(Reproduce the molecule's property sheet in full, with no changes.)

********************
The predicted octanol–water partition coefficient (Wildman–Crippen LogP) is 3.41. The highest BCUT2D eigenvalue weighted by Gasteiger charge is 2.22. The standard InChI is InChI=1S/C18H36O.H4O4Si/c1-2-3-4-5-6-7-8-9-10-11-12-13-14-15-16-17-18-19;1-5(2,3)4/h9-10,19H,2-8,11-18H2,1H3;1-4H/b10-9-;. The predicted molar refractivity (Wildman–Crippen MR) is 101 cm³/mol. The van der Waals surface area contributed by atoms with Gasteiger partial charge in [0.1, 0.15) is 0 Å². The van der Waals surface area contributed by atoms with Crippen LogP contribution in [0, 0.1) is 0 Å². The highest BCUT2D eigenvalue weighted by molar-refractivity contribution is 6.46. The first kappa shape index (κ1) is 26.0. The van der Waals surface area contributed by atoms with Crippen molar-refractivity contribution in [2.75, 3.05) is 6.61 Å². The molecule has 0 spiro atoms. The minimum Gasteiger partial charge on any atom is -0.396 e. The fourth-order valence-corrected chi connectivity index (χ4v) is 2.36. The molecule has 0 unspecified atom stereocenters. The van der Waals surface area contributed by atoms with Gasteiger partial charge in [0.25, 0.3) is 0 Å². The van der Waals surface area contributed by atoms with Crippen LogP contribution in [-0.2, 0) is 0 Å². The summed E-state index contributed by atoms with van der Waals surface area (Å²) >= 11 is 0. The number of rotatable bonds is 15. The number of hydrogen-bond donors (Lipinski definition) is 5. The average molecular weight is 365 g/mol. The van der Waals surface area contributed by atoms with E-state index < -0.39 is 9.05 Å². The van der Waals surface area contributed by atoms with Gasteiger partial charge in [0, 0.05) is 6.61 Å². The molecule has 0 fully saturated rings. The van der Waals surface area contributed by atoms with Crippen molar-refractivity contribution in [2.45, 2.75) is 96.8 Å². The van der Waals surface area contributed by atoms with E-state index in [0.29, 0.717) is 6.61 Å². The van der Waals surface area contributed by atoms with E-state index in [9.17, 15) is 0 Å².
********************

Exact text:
The predicted octanol–water partition coefficient (Wildman–Crippen LogP) is 3.41. The highest BCUT2D eigenvalue weighted by Gasteiger charge is 2.22. The standard InChI is InChI=1S/C18H36O.H4O4Si/c1-2-3-4-5-6-7-8-9-10-11-12-13-14-15-16-17-18-19;1-5(2,3)4/h9-10,19H,2-8,11-18H2,1H3;1-4H/b10-9-;. The predicted molar refractivity (Wildman–Crippen MR) is 101 cm³/mol. The van der Waals surface area contributed by atoms with Gasteiger partial charge in [0.1, 0.15) is 0 Å². The van der Waals surface area contributed by atoms with Crippen LogP contribution in [0, 0.1) is 0 Å². The highest BCUT2D eigenvalue weighted by molar-refractivity contribution is 6.46. The first kappa shape index (κ1) is 26.0. The van der Waals surface area contributed by atoms with Crippen molar-refractivity contribution in [2.75, 3.05) is 6.61 Å². The molecule has 0 spiro atoms. The minimum Gasteiger partial charge on any atom is -0.396 e. The fourth-order valence-corrected chi connectivity index (χ4v) is 2.36. The molecule has 0 unspecified atom stereocenters. The van der Waals surface area contributed by atoms with Gasteiger partial charge in [0.25, 0.3) is 0 Å². The van der Waals surface area contributed by atoms with Crippen LogP contribution in [-0.2, 0) is 0 Å². The summed E-state index contributed by atoms with van der Waals surface area (Å²) >= 11 is 0. The number of rotatable bonds is 15. The number of hydrogen-bond donors (Lipinski definition) is 5. The average molecular weight is 365 g/mol. The van der Waals surface area contributed by atoms with E-state index < -0.39 is 9.05 Å². The van der Waals surface area contributed by atoms with Gasteiger partial charge in [0, 0.05) is 6.61 Å². The molecule has 0 fully saturated rings. The van der Waals surface area contributed by atoms with Crippen molar-refractivity contribution in [2.45, 2.75) is 96.8 Å². The van der Waals surface area contributed by atoms with E-state index in [0.29, 0.717) is 6.61 Å². The van der Waals surface area contributed by atoms with E-state index in [9.17, 15) is 0 Å².